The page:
Quick question regarding venting of my attic. I have two gable vents and a ridge vent, but home inspection recommends soffit vents be installed. I've calculated how many soffit vents needed, without gable vents. However, I wanted to know if having gable vents will affect the number of soffit vents needed? Thanks for your help!

  • @isherwood I guess I phrased that incorrectly... What I meant was, it's not common to use both gable and soffit vents along with a ridge vent.
    – Tester101
    Jan 16, 2018 at 15:17

2 Answers 2


Your attic ventilation should be a loop from bottom to top, so that convection and draft work with the system. Soffit venting should typically be at least a third of the total area, which is why you often see alternating perforated panels in aluminum soffits. In short overhang scenarios I've used full venting.

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You should consider closing your gable vents, assuming you have adequate ridge vents. The gable vents short-circuit the loop and can result in dead zones.

Basically it's like this: The airflow and natural thermal lifting in your attic result in outflow at the ridge. That creates lower pressure in the attic, which must be accommodated. You want it accommodated by the soffit vents, not the gable vents, so that you have a continuous flow across the entire attic area.

  • Thanks for the response! I wondered about having both as well, if it would cause a problem. One of the previous owners had installed cork board along the rafters from top to bottom, which is currently covering the ridge vent. I have no idea why...maybe planning on putting in soffit vents. Or maybe, I'll just be lucky and soffit vents are already there, just covered by aluminum soffit (I'm not that lucky)! :) Thanks again.
    – saxsellers
    Jan 17, 2018 at 17:09

Attic Ventilation shall be “cross ventilation “ and shall be 1/150th the area that is to be vented. (See ICC R806 Vents.)

However, there is one exception: The attic ventilation can be reduced to 1/300th the area to be vented provided one of the following items are met:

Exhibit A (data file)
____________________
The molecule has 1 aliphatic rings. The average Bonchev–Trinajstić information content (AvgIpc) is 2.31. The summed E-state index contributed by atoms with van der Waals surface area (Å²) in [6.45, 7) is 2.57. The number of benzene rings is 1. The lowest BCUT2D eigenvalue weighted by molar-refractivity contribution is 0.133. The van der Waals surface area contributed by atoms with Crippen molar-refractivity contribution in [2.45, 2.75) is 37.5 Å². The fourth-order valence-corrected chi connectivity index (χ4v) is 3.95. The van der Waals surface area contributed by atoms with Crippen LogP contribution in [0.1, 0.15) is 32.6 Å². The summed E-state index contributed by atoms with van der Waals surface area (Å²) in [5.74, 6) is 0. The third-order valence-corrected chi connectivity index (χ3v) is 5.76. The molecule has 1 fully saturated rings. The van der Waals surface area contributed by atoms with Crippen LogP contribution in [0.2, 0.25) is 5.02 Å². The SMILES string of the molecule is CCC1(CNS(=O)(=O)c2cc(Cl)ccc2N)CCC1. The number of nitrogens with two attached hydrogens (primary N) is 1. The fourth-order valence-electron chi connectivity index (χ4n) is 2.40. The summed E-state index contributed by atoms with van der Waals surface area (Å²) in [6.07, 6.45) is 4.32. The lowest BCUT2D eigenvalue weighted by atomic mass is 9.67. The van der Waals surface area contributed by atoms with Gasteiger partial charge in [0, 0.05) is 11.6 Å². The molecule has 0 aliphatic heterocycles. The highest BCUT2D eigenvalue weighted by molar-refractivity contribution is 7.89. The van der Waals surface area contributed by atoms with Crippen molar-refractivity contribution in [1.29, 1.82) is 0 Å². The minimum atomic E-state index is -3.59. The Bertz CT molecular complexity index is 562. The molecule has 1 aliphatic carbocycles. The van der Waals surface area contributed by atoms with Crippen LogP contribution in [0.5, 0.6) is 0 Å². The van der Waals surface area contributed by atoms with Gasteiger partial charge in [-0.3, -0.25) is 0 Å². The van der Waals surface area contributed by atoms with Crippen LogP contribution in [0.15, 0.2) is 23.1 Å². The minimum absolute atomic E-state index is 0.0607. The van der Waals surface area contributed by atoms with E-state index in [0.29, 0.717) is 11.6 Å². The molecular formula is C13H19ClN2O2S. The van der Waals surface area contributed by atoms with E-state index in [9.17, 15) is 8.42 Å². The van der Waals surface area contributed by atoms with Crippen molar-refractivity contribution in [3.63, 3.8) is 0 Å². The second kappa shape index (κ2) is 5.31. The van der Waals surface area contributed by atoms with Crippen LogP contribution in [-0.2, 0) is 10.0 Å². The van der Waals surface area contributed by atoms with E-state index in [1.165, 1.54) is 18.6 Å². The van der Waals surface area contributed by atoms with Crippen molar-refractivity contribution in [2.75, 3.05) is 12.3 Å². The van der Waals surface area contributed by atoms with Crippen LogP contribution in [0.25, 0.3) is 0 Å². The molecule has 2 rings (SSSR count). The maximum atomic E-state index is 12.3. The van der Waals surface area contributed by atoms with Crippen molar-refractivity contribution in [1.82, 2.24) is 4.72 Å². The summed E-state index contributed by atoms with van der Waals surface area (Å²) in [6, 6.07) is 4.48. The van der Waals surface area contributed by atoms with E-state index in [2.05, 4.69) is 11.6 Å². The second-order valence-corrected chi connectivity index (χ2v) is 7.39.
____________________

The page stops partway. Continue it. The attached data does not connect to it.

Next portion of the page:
1) a Class I or II vapor retarder is installed on the “warm-in-winter” side of the ceiling, or

2) not less than 40% and not more than 50% of the ventilation is located in the upper portion of the attic. The upper portion is defined as: “Upper ventilation shall not be lower than 3’ below the ridge or highest point of the roof. “ (See ICC R806.1.2.)

Also, the Code says you’ll maintain a 1” clearance between attic insulation and framing.

So, you can see there is clearly a benefit to having ridge vents, gable vents, etc. , but in a proportion that allows COMPLETE CROSS-VENTILATION to the attic.

  • Thanks for the reply. You'll have to pardon my ignorance, first time home owner...I'm a bit confused....so you're thinking that it's ok to have both gable vents and a ridge vent, along with soffit vents? Thanks again!
    – saxsellers
    Jan 17, 2018 at 17:11
  • @saxsellers Yes, the ridge vents and gable vents all help, until you reach the 50% area of total. After that, you’re short circuiting the system by taking too much air from the ridge and not enough from the soffits.
    – Lee Sam
    Jan 18, 2018 at 0:53

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